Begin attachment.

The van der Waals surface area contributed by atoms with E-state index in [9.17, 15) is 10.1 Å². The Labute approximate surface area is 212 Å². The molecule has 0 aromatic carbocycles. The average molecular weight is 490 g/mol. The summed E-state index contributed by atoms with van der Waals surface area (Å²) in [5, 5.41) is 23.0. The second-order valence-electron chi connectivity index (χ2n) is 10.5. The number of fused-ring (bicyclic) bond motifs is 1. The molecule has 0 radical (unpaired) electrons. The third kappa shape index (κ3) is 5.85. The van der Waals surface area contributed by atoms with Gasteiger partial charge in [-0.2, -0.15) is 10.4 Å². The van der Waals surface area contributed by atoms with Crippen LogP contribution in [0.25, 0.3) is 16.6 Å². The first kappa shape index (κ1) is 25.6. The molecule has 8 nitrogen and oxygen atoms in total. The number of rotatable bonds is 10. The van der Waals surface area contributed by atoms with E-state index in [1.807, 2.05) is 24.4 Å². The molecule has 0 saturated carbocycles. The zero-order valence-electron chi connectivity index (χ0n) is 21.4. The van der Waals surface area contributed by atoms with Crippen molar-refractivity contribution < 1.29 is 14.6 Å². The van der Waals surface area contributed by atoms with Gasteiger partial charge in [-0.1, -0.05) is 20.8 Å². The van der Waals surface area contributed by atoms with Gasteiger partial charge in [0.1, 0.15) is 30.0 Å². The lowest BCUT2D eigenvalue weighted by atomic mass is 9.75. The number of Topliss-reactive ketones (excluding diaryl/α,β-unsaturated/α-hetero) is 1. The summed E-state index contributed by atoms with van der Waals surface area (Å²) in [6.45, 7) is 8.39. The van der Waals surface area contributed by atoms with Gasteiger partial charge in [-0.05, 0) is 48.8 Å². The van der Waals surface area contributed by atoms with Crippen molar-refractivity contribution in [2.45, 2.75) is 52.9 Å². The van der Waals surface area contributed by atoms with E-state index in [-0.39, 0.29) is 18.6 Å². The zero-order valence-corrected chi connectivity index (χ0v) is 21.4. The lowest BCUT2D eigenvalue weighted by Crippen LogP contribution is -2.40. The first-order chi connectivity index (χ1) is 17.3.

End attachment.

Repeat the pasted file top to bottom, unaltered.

The van der Waals surface area contributed by atoms with E-state index in [9.17, 15) is 10.1 Å². The Labute approximate surface area is 212 Å². The molecule has 0 aromatic carbocycles. The average molecular weight is 490 g/mol. The summed E-state index contributed by atoms with van der Waals surface area (Å²) in [5, 5.41) is 23.0. The second-order valence-electron chi connectivity index (χ2n) is 10.5. The number of fused-ring (bicyclic) bond motifs is 1. The molecule has 0 radical (unpaired) electrons. The third kappa shape index (κ3) is 5.85. The van der Waals surface area contributed by atoms with Gasteiger partial charge in [-0.2, -0.15) is 10.4 Å². The van der Waals surface area contributed by atoms with Crippen LogP contribution in [0.25, 0.3) is 16.6 Å². The first kappa shape index (κ1) is 25.6. The molecule has 8 nitrogen and oxygen atoms in total. The number of rotatable bonds is 10. The van der Waals surface area contributed by atoms with E-state index in [1.807, 2.05) is 24.4 Å². The molecule has 0 saturated carbocycles. The zero-order valence-electron chi connectivity index (χ0n) is 21.4. The van der Waals surface area contributed by atoms with Crippen molar-refractivity contribution < 1.29 is 14.6 Å². The van der Waals surface area contributed by atoms with Gasteiger partial charge in [-0.1, -0.05) is 20.8 Å². The van der Waals surface area contributed by atoms with Gasteiger partial charge in [0.1, 0.15) is 30.0 Å². The lowest BCUT2D eigenvalue weighted by atomic mass is 9.75. The number of Topliss-reactive ketones (excluding diaryl/α,β-unsaturated/α-hetero) is 1. The summed E-state index contributed by atoms with van der Waals surface area (Å²) in [6.45, 7) is 8.39. The van der Waals surface area contributed by atoms with Gasteiger partial charge in [-0.05, 0) is 48.8 Å². The van der Waals surface area contributed by atoms with Crippen molar-refractivity contribution in [2.45, 2.75) is 52.9 Å². The van der Waals surface area contributed by atoms with E-state index in [-0.39, 0.29) is 18.6 Å². The zero-order valence-corrected chi connectivity index (χ0v) is 21.4. The lowest BCUT2D eigenvalue weighted by Crippen LogP contribution is -2.40. The first-order chi connectivity index (χ1) is 17.3.